Agile methodologies, like most flexible yet powerful systems, rely on knowing exactly where things stand. You may not know exactly what’s coming in the future, but you know what you’ve already got, and roughly how close work in process is to done. This is one of the many reasons short iterations are a good idea. Not only do you know on a frequent basis (the end of each iteration) where you stand, but if what was done is acceptable to the stakeholders (and QA) and can really be considered done. The product backlog tells you what needs to be done in the future (based on current knowledge, which may change, and that’s OK) and the iteration backlog tells you what’s done and what needs to be done now. The burndown chart shows how things are going inside the iteration.
In my last post, I talked about tools for tracking Agile projects. Whatever too you use, you have to know what to do with the information. It’s not just about the project being ahead or behind schedule, it’s about using the information to improve the software development process and its implementation. One optimization which has been part of many Agile schools from the beginning, back to the Toyota days, is minimizing work in process. In fact, it’s the major focus of Kanban.
Work In Process isn’t just code sitting in your editor. It’s any task that’s not done, done, done. In other words, if it hasn’t made it all the way through your software process, it’s still work in process.
I admit it, I’m a bit of a geek. OK, I am an Alpha Geek. And yes, I sometimes go with the slightly more computerized solution that others might. I just don’t get Agile’s fascination with sticking hundreds of pieces of paper on the wall, though. Agile teams need a mechanism to share knowledge about stories and tasks. They often do this by using whiteboards with sticky notes (so they can be moved) or cork boards with push pins and index cards. There are columns for the stages (waiting, in process, in QA, done done done) and rows for each story. This article shows an example of one.
I talked about it with an Agile coach friend of mine, Nancy Van Schooenderwoert of Lean Agile Partners, and she made a good point that the paper system makes the whole process easier to learn. She also pointed out that all software has limitations, and it’s important to start out with the index cards or sticky notes so you don’t get the impression that any limitations in the software are a limitation in the Agile practices. I get that. But once the team is passed that point, it’s time to use software-based collaborative tools. Why?
Last week I started my new job as a Principal Software Engineer at Workscape. I’m back in another Agile position, working on Java (and starting work on Flex, too), which are the two things I was looking for. I would have settled for a position at a company that wasn’t Agile, but it would have been hard, knowing the benefits of it. I was waiting to post this until I got my first paycheck or did my first commit of fixed issues, whichever came first. Thursday and Friday I fixed three issues, so now it’s official.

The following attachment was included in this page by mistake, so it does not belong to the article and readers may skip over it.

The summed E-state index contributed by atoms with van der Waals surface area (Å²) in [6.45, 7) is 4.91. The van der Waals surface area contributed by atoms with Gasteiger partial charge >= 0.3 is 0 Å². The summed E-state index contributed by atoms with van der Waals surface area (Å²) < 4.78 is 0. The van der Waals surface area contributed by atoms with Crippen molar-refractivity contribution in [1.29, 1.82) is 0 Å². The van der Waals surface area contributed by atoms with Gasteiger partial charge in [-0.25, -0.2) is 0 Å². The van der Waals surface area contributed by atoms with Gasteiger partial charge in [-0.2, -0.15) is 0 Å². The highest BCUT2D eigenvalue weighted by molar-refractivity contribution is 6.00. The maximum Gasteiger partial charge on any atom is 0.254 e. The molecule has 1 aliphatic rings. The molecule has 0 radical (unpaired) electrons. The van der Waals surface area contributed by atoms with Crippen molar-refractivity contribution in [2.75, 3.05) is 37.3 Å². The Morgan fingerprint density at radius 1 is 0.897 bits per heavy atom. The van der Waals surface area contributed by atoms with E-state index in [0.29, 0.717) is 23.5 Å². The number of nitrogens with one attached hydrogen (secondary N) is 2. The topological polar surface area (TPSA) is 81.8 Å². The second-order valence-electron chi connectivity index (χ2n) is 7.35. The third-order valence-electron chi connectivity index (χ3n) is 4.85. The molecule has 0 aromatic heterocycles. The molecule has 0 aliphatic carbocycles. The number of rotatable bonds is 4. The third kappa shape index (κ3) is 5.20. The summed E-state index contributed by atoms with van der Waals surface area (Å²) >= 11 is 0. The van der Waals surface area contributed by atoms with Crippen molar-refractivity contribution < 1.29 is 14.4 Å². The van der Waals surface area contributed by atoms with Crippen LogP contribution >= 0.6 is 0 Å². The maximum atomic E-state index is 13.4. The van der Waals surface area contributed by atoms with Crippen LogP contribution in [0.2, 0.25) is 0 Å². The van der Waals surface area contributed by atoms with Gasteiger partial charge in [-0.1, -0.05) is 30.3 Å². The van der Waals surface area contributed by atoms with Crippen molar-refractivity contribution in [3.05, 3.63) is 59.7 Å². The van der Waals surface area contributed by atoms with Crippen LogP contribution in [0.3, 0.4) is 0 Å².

Workscape offers HR services to other companies and their employees.
I came across this blog post on the Developer Art blog on preserving and sharing project knowledge. I found both the articles and the comments insightful, offering several good suggestions for persisting and disseminating project knowledge.
This is a topic near and dear to my heart. Anyone who has worked with me on a project knows I take endless notes, and I have been saved by them many times. They can lead to information overload, but to me, it’s worth the risk. You can’t go back in time and take notes at a meeting that already happened any more than you can reshoot your vacation pictures once you’re back home and notice that they all have your thumb in them. I would rather record information and throw it away later if I don’t need it, than try to reconstruct an undocumented conversation after the fact. The act of recording the information also helps me remember it.
As a Software Engineer, I normally think of Agile in terms of software development. As someone who has rolled out Agile practices at several companies, I also think of it in terms of how Agile software development affects the rest of the company. The last company I worked for (yes, I’m still looking for work!) implemented full Scrum, including pair programming, TDD (as in, insufficient code coverage had a direct effect on your bonus), retrospectives, standups, etc.
I came across an interesting blog post, The Smart Entrepreneur’s Guide to Finishing What You Started, on Scott Ginsberg‘s blog that suggests entrepreneurs learn lessons from Agile, too. Scott bills himself as “The Authority on Approachability”, but most of his blog posts seem to be aimed at high-level business and marketing people. He also claims to wear a nametag 24/7, with a tattoo of a nametag sufficing for certain occasions. Everyone needs a shtick, though, and this is what us geeks call “mostly harmless“.
This post proposes favoring action over inaction, moving at a sustainable rate, making sure you’re focused on the customer’s needs, limiting scope to enable completion of a phase/project, and [post="Done Means Done Done Done" text="making sure done means done done done"]. Sound familiar?
I also liked his post 6 Ways to Rally without Being Ready, reminding us that you’re never 100% ready, but that’s not actually required to start.